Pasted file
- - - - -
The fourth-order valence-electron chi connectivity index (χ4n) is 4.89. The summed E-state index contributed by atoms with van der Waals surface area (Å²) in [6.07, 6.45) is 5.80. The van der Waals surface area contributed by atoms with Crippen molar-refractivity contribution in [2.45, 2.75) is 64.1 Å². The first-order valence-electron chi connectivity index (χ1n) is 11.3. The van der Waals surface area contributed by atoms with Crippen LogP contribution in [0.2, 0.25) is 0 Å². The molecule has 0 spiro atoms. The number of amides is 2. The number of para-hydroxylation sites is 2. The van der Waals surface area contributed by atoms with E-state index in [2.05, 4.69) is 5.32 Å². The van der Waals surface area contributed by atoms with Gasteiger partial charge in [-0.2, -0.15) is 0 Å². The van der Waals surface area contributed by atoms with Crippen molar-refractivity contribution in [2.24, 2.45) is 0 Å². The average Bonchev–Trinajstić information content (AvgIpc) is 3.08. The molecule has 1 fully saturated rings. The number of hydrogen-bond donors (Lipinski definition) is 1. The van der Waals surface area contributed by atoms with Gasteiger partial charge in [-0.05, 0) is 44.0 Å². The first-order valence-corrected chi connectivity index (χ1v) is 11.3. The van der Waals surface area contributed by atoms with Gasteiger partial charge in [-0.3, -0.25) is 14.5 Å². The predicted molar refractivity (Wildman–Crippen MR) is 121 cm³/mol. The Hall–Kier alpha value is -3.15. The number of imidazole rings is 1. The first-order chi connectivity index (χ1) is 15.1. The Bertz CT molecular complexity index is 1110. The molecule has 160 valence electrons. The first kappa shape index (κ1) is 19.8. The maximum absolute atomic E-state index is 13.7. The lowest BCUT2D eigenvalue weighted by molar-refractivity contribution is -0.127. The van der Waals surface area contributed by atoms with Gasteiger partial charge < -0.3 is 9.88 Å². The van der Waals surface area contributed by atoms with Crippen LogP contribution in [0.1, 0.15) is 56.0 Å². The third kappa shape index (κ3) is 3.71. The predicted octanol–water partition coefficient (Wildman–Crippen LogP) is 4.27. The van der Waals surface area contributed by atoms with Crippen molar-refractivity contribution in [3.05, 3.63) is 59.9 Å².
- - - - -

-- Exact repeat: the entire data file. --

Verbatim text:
The fourth-order valence-electron chi connectivity index (χ4n) is 4.89. The summed E-state index contributed by atoms with van der Waals surface area (Å²) in [6.07, 6.45) is 5.80. The van der Waals surface area contributed by atoms with Crippen molar-refractivity contribution in [2.45, 2.75) is 64.1 Å². The first-order valence-electron chi connectivity index (χ1n) is 11.3. The van der Waals surface area contributed by atoms with Crippen LogP contribution in [0.2, 0.25) is 0 Å². The molecule has 0 spiro atoms. The number of amides is 2. The number of para-hydroxylation sites is 2. The van der Waals surface area contributed by atoms with E-state index in [2.05, 4.69) is 5.32 Å². The van der Waals surface area contributed by atoms with Gasteiger partial charge in [-0.2, -0.15) is 0 Å². The van der Waals surface area contributed by atoms with Crippen molar-refractivity contribution in [2.24, 2.45) is 0 Å². The average Bonchev–Trinajstić information content (AvgIpc) is 3.08. The molecule has 1 fully saturated rings. The number of hydrogen-bond donors (Lipinski definition) is 1. The van der Waals surface area contributed by atoms with Gasteiger partial charge in [-0.05, 0) is 44.0 Å². The first-order valence-corrected chi connectivity index (χ1v) is 11.3. The van der Waals surface area contributed by atoms with Gasteiger partial charge in [-0.3, -0.25) is 14.5 Å². The predicted molar refractivity (Wildman–Crippen MR) is 121 cm³/mol. The Hall–Kier alpha value is -3.15. The number of imidazole rings is 1. The first-order chi connectivity index (χ1) is 15.1. The Bertz CT molecular complexity index is 1110. The molecule has 160 valence electrons. The first kappa shape index (κ1) is 19.8. The maximum absolute atomic E-state index is 13.7. The lowest BCUT2D eigenvalue weighted by molar-refractivity contribution is -0.127. The van der Waals surface area contributed by atoms with Gasteiger partial charge < -0.3 is 9.88 Å². The van der Waals surface area contributed by atoms with Crippen LogP contribution in [0.1, 0.15) is 56.0 Å². The third kappa shape index (κ3) is 3.71. The predicted octanol–water partition coefficient (Wildman–Crippen LogP) is 4.27. The van der Waals surface area contributed by atoms with Crippen molar-refractivity contribution in [3.05, 3.63) is 59.9 Å².